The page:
Star Trek: "Where No Man Has Gone Before" VHS

Discussion in 'Star Trek - The Original & Animated Series' started by ClassicTVMan81, Nov 21, 2012.

  1. ClassicTVMan81

    ClassicTVMan81 Lieutenant Junior Grade Red Shirt

    Jun 22, 2011
    Milwaukie/Oak Grove, Oregon, US

    I can't judge the validity of this print, so, my fellow Trekkies (or Trekkers): for those of you that have the original 1985 VHS print of this particular episode ("Where No Man Has Gone Before"), see if your copy has all these logos at the end like what you see in the above link.

    The logos contained here (from the Vimeo video description) are:
    (1) Paramount FBI Warning screen which changes colors (version 1, used on all Paramount VHS tapes released between 1979 and 1989)
    (2) 1982 Paramount Home Video logo (with all blues replaced by golds)
    (3) Opening teaser
    (4) Star Trek S1 opening (no Kirk dialog)
    (5) Opening episode title
    (6) Last few minutes of episode
    (7) "Next Voyage" trailer ("The Naked Time")
    (8) Closing title (with Alexander Courage's original violin version of the theme song)
    (9) 1966 Desilu logo (with 1978 Paramount copyright)
    (10) 1982 Paramount Television logo (tall peak; 1982 Lalo Schifrin music)

    The second VHS print has these differences:
    (1) FBI Warning screen is slightly different
    (2) 1982 Paramount Home Video logo (normal version with blue mountain and text)
    (3) 1966 Desilu logo (no Paramount copyright)
    (4) Late 1968 Paramount Television logo
    No opening teaser before the opening title, nor the Next Voyage trailer before the closing title

    My question is this: did the earliest copies of this episode (when released on VHS in February 1985) really have the 1982 Paramount TV "Blue Mountain" (tall peak) at the end?

  2. NicholasM79

    NicholasM79 Lieutenant Commander Red Shirt

    Aug 10, 2004
    Knoxville, TN
    Fake. The 1985 VHS did not have the 1999 DVD audio for one thing (which is very obvious), and for another it did not have the trailer for The Naked Time on the end, but for The Corbomite Maneuver.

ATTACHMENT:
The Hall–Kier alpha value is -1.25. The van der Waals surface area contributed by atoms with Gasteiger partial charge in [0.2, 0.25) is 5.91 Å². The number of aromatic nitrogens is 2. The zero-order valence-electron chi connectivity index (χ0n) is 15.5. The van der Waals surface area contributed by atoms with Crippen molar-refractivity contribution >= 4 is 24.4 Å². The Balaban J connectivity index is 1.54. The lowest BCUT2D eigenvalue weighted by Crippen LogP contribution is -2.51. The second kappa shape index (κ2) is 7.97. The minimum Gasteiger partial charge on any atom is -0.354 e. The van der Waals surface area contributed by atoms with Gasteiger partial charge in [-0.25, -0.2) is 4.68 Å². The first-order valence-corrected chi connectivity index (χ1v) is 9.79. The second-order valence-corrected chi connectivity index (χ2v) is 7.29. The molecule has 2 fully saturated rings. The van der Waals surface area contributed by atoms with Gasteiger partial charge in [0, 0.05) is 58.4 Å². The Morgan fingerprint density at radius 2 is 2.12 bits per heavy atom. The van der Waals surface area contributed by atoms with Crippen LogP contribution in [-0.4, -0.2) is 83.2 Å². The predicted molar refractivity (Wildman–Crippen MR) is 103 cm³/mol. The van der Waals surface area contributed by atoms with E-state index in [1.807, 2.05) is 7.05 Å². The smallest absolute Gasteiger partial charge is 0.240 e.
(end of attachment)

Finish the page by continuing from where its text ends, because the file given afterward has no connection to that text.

3. Christopher

    Christopher Writer Admiral

    Mar 15, 2001
    Oh, of course. Because all the video releases prior to the first DVD season sets were in production order rather than the airdate order that's bizarrely become the standard since then.
  4. Mr. Spook

    Mr. Spook Rear Admiral Rear Admiral

    Sep 2, 2002
    You're right, this does have the added DVD sound effects (the transporter and the bridge background sounds). Why would this guy bother with that?

    The actual question, though, was whether the early video release had the blue Paramount logo at the end. I think they did. Paramount slapped them on every episode when they redid the prints for video release and syndication in the 80's. I clipped them when I made DVDs of the lasers, keeping on the Desilu logo.
  5. mb22

    mb22 Commander Red Shirt

    May 11, 2009
    The 1985-88 VHS series was released in installments in airdate order, but numbered according to production. The accompanying next episode trailers were also in production order.
  6. NicholasM79

    NicholasM79 Lieutenant Commander Red Shirt

    Aug 10, 2004
    Knoxville, TN
    Actually, the first few episodes have trailers for the next episodes in production order. Starting down around Shore Leave, the trailers appear for the next episode in airdate order. And even then, sometimes the trailer wasn't correct. This problem was on the laserdiscs as well (at least I'm fairly sure.)
  7. TServo2049

    TServo2049 Ensign Newbie

    May 12, 2010
    The guy who posted that to Vimeo is a guy named Jason Allen Matthews. He has a history of stitching stuff together in a video editor and claiming it's real. I don't think he's a troll per se - I'm pretty sure he has some form of autism, and doesn't fully comprehend that he's making stuff up and lying that it's real.

    I'm not trying to insult Mr. Matthews, I'm just calling it as I see it.

    AFAIK, the Paramount logo at the end of the Desilu TOS episodes in the 80s was always the standard TV version, where the peak is more squat than the theatrical logo to make room for the word "Television". The "tall peak" version was used briefly on Paramount's network shows in the fall of 1982, and then dropped.